The molecules he works with are so small they can’t be seen with the naked eye, but for Professor Paul Santerre, who is being honoured with the 2017 Governor General’s Innovation Award, it’s what you do with those molecules that counts.
One of six awardees to be recognized at a special ceremony at Rideau Hall on May 23, Santerre’s award recognizes his sweeping entrepreneurial vision for scientific inquiry — and its vital role in shaping Canada’s innovation economy.
“We’d like to congratulate Professor Santerre for winning the University of Toronto’s first-ever Governor General’s Innovation Award,” said Vivek Goel, the university’s vice-president of research and innovation. “This is a wonderful recognition of his cutting-edge research and his efforts to bring those innovations to market, enabling Canadians and others to lead healthier lives.”
One of Santerre’s most successful inventions is Endexo™, a surface-modifying, flexible material that can be applied to medical equipment to solve several key medical challenges. For example, it can prevent blood from sticking and clotting to surfaces when manufactured into medical tubing — one of the major reasons for catheter failure —without the need for blood-thinning drugs.
Santerre commercialized Endexo and other surface-modifying molecules through U of T start-up company Interface Biologics, Inc. (IBI). Now in its sixteenth year, IBI has three distinct molecule-based technology platforms that can be applied to hundreds of different products, with an estimated potential worth in the billions.
Broken Hearts and Bone Tape
Useful for far more than medical devices, Santerre’s surface-modifying technologies are designed to work in harmony with the body’s natural repair processes.
Adapted from the same basic concepts underlying his surface modifying molecules, the patch persuades damaged cardiac tissues to re-form while it slowly degrades into materials that the body can easily flush. Importantly, the materials in the patch will calm immune responses — preventing fibrotic scar tissue from forming on the heart — and reduce the risk of heart failure.
Yet another application of the technology could revolutionize how complicated craniofacial fractures are repaired. Rather than surgically inserting plates and metal screws into the head and face, a ceramic-based “bone tape” that promotes bone growth could be applied to fracture sites. Surgeons will be able to apply this ceramic-based bone tape directly to fractures without the added need for glue, screws or pins. Like with the heart patch, the materials are designed to calm immune responses and slowly biodegrade as new bone forms, ensuring better cosmetic outcomes as well as faster healing times.
“This is invention spinning off invention,” Santerre said, crediting his success as a researcher in part to the collaborative and cross-disciplinary culture being fostered by the university and its partnerships, such as that formed between Sick Kids, UHN, and U of T to create the Ted Rogers Centre for Heart Research, where Santerre’s lab is located. “It’s truly amazing to watch. When visitors come here they can’t believe its collaborative nature,” he added.
A Hub of Innovation
In addition to his own growing company, Santerre has been guiding his students in commercializing their discoveries through start-up companies, such as the recently founded Polumiros Inc., which is developing its first product for market: a non-inflammatory, biodegradable “tissue filler” for replacing breast tissue after breast cancer surgeries. Santerre also helps to mentor more than 70 trainee-based startup companies across U of T in his role as co-director of the Faculty of Medicine’s Health Innovation Hub (H2i).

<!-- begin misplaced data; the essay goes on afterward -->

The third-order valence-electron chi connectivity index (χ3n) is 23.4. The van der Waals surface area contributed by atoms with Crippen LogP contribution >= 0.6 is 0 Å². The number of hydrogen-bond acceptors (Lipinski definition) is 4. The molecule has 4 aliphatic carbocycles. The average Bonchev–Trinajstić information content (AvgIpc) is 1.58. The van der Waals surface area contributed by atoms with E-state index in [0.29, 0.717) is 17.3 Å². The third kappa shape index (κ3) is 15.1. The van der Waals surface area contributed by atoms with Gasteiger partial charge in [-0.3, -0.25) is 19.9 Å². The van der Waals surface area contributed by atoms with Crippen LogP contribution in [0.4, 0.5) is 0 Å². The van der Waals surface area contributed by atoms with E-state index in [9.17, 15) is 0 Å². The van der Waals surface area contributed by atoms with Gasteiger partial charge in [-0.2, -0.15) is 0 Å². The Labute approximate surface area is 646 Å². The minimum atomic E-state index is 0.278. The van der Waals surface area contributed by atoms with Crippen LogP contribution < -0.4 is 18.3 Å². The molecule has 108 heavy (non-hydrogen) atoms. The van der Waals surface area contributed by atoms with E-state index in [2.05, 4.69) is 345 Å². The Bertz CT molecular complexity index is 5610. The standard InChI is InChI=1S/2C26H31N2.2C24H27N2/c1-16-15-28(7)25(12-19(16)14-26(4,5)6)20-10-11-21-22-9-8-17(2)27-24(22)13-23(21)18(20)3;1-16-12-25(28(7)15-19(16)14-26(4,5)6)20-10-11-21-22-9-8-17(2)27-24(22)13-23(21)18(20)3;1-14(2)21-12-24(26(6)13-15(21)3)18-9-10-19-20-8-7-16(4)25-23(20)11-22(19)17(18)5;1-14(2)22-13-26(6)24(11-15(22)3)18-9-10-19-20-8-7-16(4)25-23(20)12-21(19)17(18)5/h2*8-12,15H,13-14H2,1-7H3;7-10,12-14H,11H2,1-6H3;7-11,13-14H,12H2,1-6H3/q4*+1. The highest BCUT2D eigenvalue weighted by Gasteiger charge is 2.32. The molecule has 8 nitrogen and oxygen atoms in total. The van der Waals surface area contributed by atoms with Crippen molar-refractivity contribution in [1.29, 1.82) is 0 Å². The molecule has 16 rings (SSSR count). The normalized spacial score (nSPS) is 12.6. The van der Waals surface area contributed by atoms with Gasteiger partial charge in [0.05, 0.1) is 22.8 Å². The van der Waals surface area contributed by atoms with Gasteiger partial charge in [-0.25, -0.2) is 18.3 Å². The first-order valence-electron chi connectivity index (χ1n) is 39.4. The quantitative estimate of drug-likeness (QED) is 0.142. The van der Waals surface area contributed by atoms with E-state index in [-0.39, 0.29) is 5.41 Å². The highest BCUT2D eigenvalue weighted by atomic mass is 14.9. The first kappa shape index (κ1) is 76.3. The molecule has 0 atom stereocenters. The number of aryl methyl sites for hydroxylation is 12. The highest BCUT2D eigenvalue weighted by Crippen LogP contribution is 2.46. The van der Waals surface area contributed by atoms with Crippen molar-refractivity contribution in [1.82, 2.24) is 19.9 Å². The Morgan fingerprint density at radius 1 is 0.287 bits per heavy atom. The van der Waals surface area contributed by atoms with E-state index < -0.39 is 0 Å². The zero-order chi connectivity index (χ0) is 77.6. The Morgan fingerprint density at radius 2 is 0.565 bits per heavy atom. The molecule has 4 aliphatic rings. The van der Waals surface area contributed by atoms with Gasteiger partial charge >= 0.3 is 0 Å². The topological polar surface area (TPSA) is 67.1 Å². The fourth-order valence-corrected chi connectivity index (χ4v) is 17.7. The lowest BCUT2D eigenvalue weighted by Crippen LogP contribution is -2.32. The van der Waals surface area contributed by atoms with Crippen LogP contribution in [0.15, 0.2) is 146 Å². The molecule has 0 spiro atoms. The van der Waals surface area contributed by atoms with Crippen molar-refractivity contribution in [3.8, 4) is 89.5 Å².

For Santerre, the H2i Hub and the other eight accelerators presently active on campus points to a seismic shift in Canada’s intellectual institutions, as the university aligns itself with entrepreneurship. It’s a move he views as critical to Canada’s economic development and its ability to compete in the global health care and innovation industries.
Health care represents the world’s largest and fastest growing economic market, contributing as much as $1 out of every $5 to the GDP in North America. But while Canada — Toronto in particular — is poised to become a world leader in this growth industry, Santerre points out that this can’t be accomplished without major investment from Canadian universities.
“The argument that academia should steer away from contributing to applied knowledge with an entrepreneurial perspective is no longer as tenable as it once was,” said Santerre, who was awarded the NSERC Synergy Award for Innovation in 2012, the Ernest C. Manning Innovation Award’s Principal Award in 2014, and U of T’s prestigious Connaught Innovation Award earlier this year.
“I extend to Paul my most sincere congratulations on this well-deserved honour,” said Daniel Haas, dean of the Faculty of Dentistry. “This award is a recognition of Paul’s ingenuity and drive to bring the University of Toronto, and by extension, Canada, to the forefront of the innovation industries through its applied and clinical research, and a direct reflection of his enormous impact.”
“Professor Santerre’s outstanding research and inventions are a brilliant example of how multidisciplinary collaboration can address complex challenges and help people live longer, healthier lives,” said Cristina Amon, dean of the Faculty of Applied Science & Engineering. “On behalf of the Faculty, my warmest congratulations to him on this richly deserved and prestigious recognition.”
Now in its second year, the Governor General Innovation Awards program recognizes “trailblazers and creators” who contribute to a culture of innovation in Canada.